Khatta Meetha

~ Release group by Pritam

Album + Soundtrack

Release Format Tracks Date Country Label Catalog# Barcode
Khatta Meetha (Original Motion Picture Soundtrack) Digital Media 7 T-Series (a.k.a. Super Cassettes) [none]
Khatta Meetha CD 7 T-Series (a.k.a. Super Cassettes) SFCD 1-590 8902894688413
Khatta Meetha (Re-Release) CD 7 T-Series (a.k.a. Super Cassettes) SFCD-1/1590


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Having gone on record to say Khatta Meetha is by far the funniest film he has ever made, Bollywood superstar turned producer Akshay Kumar may wish he had said something equally complimentary about its soundtrack. Despite being (mostly) created by Pritam Chakraborty, one of India's most respected composers, it's a surprisingly forgettable affair compared to the hit soundtracks Kumar has lip-synched along to in recent times.

Nowhere near as catchy or entertaining as Singh Is Kinng or De Dana Dan (soundtracks Pritam created for two of Kumar's previous films), Khatta Meetha offers a paltry four tracks and three remixes.

It begins with the headache-inducing Nana Chi Taang. Its bouncy melody and the welcomed return of vocalist Kunal Ganjawala do little to disguise the strange and somewhat childish mix of Marathi lyrics and rap. Equally juvenile is Bulls***, a track whose provocative title could come back to bite Kumar and director Priyadarshan on their behinds if the film doesn't fare well with audiences. Popular Pakistani singer Shehzad Roy makes his Bollywood debut with this track courtesy of guest composer Shani, who gives his take on Roy's controversial 2008 satire on Pakistani politics called Laga Reh. Banned on release in Pakistan, this version hasn't yet suffered the same fate in the land of Bollywood despite its cheeky comment on corrupt Indian politicians.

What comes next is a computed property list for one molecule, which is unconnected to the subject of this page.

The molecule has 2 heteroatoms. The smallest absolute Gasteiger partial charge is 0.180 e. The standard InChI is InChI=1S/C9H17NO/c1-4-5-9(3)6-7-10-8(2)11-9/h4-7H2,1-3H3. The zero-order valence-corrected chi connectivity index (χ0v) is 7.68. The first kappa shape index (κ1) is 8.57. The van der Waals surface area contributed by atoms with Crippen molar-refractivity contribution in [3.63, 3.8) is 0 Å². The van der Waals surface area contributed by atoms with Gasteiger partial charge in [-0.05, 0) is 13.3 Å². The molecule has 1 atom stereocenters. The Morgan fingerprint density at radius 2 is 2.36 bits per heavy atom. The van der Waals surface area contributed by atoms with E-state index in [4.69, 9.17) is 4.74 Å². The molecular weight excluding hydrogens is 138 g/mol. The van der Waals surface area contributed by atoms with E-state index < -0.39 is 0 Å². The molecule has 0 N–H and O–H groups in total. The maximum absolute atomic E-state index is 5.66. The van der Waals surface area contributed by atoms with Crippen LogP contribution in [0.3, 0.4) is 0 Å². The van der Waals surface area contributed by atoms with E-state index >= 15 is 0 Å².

Shining out like a diamond amongst the dirt is Sajde, an enchanting duet by K.K. and Sunidhi Chauhan. The kind of romantic song chosen by couples for their first dance at weddings, it seems out of place amongst the other madcap songs. Nevertheless, its soft Sufi feel and hummable chorus make it likeable. Finally, there's Aila Re Aila, another foot-tapping, crazy effort sung by Daler Mehndi and Kalpana Patowary. Bursting with whistles and Marathi lyrics, it's more of a song for the Indian masses than fans of sophisticated music. The same goes for the three remixes on offer, adding nothing to the originals besides beats per minute.

Having achieved runaway success with scores for films like Dhoom, Gangster, Jab We Met and Love Aaj Kal, Pritam seems to have lost his golden touch with Khatta Meetha. Hopefully he can come back with some quality material rather than another pile of track number three.